All right-- this has degenerated quickly, but DVR has a list of things that somebody else should lead us in pursuing, so let's see what that list is, shall we.
-- bring an end to excessive toxic testing
-- provide equality of opportunity for each and every student
-- develop new accountability system that prioritizes learning over labels
-- provide best possible learning environment for our students
1 & 2 are swell. 4 is harmlessly broad. But 3-- what is that supposed to mean, exactly?
DVR is calling on everyone to sign on to this national campaign for...um... something. Also, parents and civil rights community and everyone who is a friend and supporter of public education. "Too many people want to isolate and divide us." So DVR would like us to join in a national campaign for student success. Meanwhile, the chyron touts a national campaign against toxic tests. So, something.
For a finish, DVR reminds us that together we can reclaim our schools, our profession, and the future of our students. Did we already forget "the promise of public education," which was a really nice line.
The remaining text of the letter is a sort of different draft of DVR's speech. It actually has some better lines, like
It is now 2014, the year that NCLB declared that all our students would be proficient. They are not. What they are is tired of testing, and we are too.
It also expands on some of the parts of the speech, like explaining more clearly why poverty marks the line between educational haves and have-nots. This is a problem I've noticed with DVR (or his press flack) before-- when needing to edit for length, he does the job with a chainsaw and invariably cuts critical bits.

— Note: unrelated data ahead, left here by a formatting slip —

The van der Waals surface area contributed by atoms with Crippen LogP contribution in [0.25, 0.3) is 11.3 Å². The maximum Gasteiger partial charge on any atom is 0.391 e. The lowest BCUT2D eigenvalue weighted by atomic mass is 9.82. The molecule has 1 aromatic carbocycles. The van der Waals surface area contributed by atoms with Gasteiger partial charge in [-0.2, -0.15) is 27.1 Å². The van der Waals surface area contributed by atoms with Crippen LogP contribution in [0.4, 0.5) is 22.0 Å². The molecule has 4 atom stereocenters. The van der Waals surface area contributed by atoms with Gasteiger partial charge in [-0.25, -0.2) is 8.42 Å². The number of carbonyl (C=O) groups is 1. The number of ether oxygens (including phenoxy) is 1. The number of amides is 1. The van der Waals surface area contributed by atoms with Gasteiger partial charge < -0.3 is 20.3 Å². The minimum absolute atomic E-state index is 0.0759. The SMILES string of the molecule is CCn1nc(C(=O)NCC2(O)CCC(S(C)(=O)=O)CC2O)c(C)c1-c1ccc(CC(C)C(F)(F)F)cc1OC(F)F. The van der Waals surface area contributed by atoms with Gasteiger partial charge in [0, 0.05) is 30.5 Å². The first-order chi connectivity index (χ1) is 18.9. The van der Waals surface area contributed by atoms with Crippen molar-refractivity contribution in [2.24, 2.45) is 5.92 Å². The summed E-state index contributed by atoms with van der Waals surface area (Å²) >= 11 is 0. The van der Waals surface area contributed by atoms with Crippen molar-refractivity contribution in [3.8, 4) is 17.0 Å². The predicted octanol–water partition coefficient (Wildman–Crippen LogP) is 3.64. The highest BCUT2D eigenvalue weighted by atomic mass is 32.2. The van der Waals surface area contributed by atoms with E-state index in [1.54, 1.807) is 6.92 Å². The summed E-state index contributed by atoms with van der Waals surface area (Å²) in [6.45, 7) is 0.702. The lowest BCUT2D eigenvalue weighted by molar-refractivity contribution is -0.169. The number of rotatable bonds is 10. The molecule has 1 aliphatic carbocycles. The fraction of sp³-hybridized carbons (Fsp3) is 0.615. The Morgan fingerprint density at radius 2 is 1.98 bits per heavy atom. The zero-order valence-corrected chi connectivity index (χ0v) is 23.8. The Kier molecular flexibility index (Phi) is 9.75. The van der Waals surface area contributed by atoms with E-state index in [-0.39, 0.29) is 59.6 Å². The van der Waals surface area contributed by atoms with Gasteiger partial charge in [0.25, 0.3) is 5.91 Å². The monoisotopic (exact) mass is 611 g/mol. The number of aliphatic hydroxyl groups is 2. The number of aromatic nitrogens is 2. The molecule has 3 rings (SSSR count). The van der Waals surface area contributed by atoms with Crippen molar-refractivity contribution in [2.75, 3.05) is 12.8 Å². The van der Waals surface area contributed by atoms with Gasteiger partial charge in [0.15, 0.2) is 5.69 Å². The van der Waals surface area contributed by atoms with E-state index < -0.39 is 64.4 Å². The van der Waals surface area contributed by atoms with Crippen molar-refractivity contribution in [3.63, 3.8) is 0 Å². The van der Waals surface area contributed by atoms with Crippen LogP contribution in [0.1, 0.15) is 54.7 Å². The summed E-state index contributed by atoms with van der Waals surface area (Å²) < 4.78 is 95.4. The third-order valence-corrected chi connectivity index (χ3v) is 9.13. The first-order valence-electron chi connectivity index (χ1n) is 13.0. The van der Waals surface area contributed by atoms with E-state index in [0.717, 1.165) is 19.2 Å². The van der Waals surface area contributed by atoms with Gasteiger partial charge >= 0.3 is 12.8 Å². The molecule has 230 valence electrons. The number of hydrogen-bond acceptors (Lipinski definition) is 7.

Remember DVR's list of four goals? In the text, it's three
-- end the excessive and toxic testing in our schools
-- develop a real accountability system that prioritizes learning over labels
-- ensure that each public school is a place in which every student thrive
Sort of the same, sort of not. It's like this release was prepared by a committee of people who only communicated through e-mail, and not very often.
The letter ends with an opportunity to sign on in support.
It is nominally a step forward in the NEA stance, but still amounts to shuffling deck chairs, challenging some of the specifics of the high stake standardized tests corporate status quo, but not challenging any of the premises that create the foundation for everything else. I can support resistance that focuses on testing because high stakes testing is glue that holds the rest of the reformster complex together. But let's actually oppose standardized testing as a measure of all education. NEA is taking the stance that we object to being punched in the face too hard and too often; let's just come out against face-punching entirely.
Likewise, I would like to believe that NEA's use of reformster language is clever. After all, reformsters sold many of their programs by co-opting the language of civil rights, thereby presenting proposals that their opponents couldn't really oppose. It's a rhetorical ju-jitsu that has been alarmingly effective. So it would be cool if NEA were cleverly doing the reverse and presenting programs in language that reformsters couldn't object to. Sadly, at this stage of the game, I don't think the NEA is that clever. I'm inclined to think that the NEA proposals sound like something that reformsters wouldn't object to because they are something that reformsters wouldn't object to.
I hope that this years RA assembly will not be as disastrously anti-teacher as last year's, but there's not a lot to grab onto here. "Not as bad as last year" is a pretty low bar to set; clearing it would not be a great achievement, but it beats the alternative.